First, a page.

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BLOOMIES’ BRAND TREASURE TROVE: Opportunities abound for retailers like Bloomingdale’s to re-think and play with their branding and identity systems, taking pages from luxury brands like LV, Dior and Chanel that alternately lean into and mine traditional codes and/or upend them.
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THE TENOR OF SAKS: Compared to competitors, Saks’ brand identity system seems fresh and modern, playing with its classic codes, like a luxury brand.
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‘HONESTLY GENUINE’ GENERICS AT JC PENNEY: Competitors have private labels, but very few have name, respected creative directors to give them vision, a filter, and credibility. If offered at competitive prices, it could help differentiate and elevate. Uniqlo offers a successful template for this model.

4. CREATE EXCLUSIVE DESIGNER-LED PRIVATE LABEL BRANDS: Which principle has Netflix, Amazon, HBO and more recently Spotify proven over the past 5–10 years? You can’t differentiate from competitors when you offer the same content, because that leads to commoditization. In an age when consumers can purchase nearly anything from anywhere, this becomes a pricing firefight. You have to have true exclusivity, and that ‘content’ — or apparel — has to be differentiated and compelling (not a colorway of shirt to satisfy a buyer’s need for ‘exclusivity’.). If the product has star-power provenance, all the better. Consumers can buy Levi’s and Ralph Lauren numerous places, including the brands’ own stores, and younger consumers are not excited by generic apparel brands, especially at higher price points. Target might be able to succeed with a private label strategy because it’s a superstore, but JC Penney’s? Highly unlikely. Consumers don’t covet JCP’s private labels Arizona and St. John’s Bay when there are cooler brands and styles available elsewhere at competitive prices. Additionally, Target built its style credibility — and did a great throwback collection last year — on an array of celebrity designer collaborations in fashion and product design: Phillip Lim, Proenza Schouler, Rodarte, Phillipe Starck, etc. (Incidentally, Mr. Porter’s private label ‘Mr. P’ lacks a name designer, which seems like a missed opportunity to build credibility.) Finally, I think such brands should be led by experienced designers with established reputations, not stylish influencers (unless they have actually run a successful brand).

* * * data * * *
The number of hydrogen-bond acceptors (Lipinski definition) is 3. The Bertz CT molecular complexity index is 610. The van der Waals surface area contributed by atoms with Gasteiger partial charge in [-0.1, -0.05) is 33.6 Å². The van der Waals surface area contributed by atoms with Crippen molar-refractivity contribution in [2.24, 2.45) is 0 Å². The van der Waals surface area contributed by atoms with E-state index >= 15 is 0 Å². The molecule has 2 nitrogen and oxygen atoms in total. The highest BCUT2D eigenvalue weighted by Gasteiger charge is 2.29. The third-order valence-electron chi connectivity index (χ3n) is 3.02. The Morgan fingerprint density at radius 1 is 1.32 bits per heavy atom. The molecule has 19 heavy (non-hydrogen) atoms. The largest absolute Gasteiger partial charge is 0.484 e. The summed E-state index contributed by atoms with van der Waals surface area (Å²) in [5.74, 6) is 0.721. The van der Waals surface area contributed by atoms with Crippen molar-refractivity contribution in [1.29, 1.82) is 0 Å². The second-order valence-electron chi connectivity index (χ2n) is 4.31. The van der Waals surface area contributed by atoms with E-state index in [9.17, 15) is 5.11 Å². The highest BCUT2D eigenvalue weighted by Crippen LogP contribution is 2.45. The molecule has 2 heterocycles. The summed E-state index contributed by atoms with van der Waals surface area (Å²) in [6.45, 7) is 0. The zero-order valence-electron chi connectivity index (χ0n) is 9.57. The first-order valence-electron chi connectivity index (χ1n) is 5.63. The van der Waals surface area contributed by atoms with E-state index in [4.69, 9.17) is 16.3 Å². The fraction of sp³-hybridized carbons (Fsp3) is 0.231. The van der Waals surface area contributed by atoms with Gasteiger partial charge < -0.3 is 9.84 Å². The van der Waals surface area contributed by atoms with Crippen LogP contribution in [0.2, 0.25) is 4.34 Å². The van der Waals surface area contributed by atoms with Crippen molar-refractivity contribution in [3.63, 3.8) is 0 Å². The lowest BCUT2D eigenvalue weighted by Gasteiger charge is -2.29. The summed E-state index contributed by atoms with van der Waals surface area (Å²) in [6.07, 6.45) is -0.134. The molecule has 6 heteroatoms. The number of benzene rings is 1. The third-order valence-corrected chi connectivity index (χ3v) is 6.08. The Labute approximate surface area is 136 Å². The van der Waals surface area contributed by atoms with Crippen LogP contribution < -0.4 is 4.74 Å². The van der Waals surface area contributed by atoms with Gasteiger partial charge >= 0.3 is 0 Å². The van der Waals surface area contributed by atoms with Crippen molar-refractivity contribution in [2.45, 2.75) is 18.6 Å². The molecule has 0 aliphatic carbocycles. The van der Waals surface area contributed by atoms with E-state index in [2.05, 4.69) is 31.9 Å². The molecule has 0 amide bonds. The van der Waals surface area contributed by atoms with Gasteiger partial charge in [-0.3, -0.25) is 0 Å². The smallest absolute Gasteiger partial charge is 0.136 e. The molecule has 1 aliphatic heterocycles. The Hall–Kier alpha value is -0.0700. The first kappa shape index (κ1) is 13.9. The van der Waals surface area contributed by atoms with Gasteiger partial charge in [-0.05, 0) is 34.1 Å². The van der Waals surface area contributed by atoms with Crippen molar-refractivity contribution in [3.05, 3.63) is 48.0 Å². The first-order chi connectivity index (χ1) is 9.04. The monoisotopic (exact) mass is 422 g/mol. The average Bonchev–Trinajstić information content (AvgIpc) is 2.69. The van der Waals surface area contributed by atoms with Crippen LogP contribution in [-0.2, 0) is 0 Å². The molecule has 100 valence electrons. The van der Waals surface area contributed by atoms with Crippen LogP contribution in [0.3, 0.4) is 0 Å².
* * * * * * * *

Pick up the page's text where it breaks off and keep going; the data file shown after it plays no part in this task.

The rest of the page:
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TOO BIG, TOO HIGH, NOW CLOSED: Neiman’s at Hudson Yards, now closed post-bankruptcy, but struggling from the outset — who knew that this sign placement indicated the location of store’s first floor — 5 floors up from ground level.

5. SHRINK STORE FOOTPRINTS: Neiman Marcus and Nordstrom opened large New York flagships in the past 2 years (Neiman’s Hudson Yards location is closed). For higher priced “department stores”, they feel too big and impersonal, especially when their consumers are shopping luxury, single brand stores, which even when ‘maison’-sized, feel like well-merchandised jewel boxes. I recognize the grandeur and allure of multi-level stores, but these days, consumers are bummed out when they have to travel up and down 4 or more stories to buy something, especially when they could purchase it from their mobile phones. The juice isn’t worth the squeeze, ergo Barney’s Madison Avenue store, which had its charm, but often felt like the Winchester Mystery House. Neiman’s Hudson Yards store had its first level on the fifth story of the building. (NOTE: Saks Fifth Avenue’s recent redesign is terrific, and is in a great, high traffic location, yet the endless escalators and elevators detract from the experience in any time other than the holidays. I have heard that size of store hasn’t impacted Liberty or Selfridges, but they are markedly smaller entities with less competition; plus, they take great pains to differentiate themselves in tone, branding, and assortments, and their store design is top notch. [ex. Selfridges has worked with architectural genius David Chipperfield]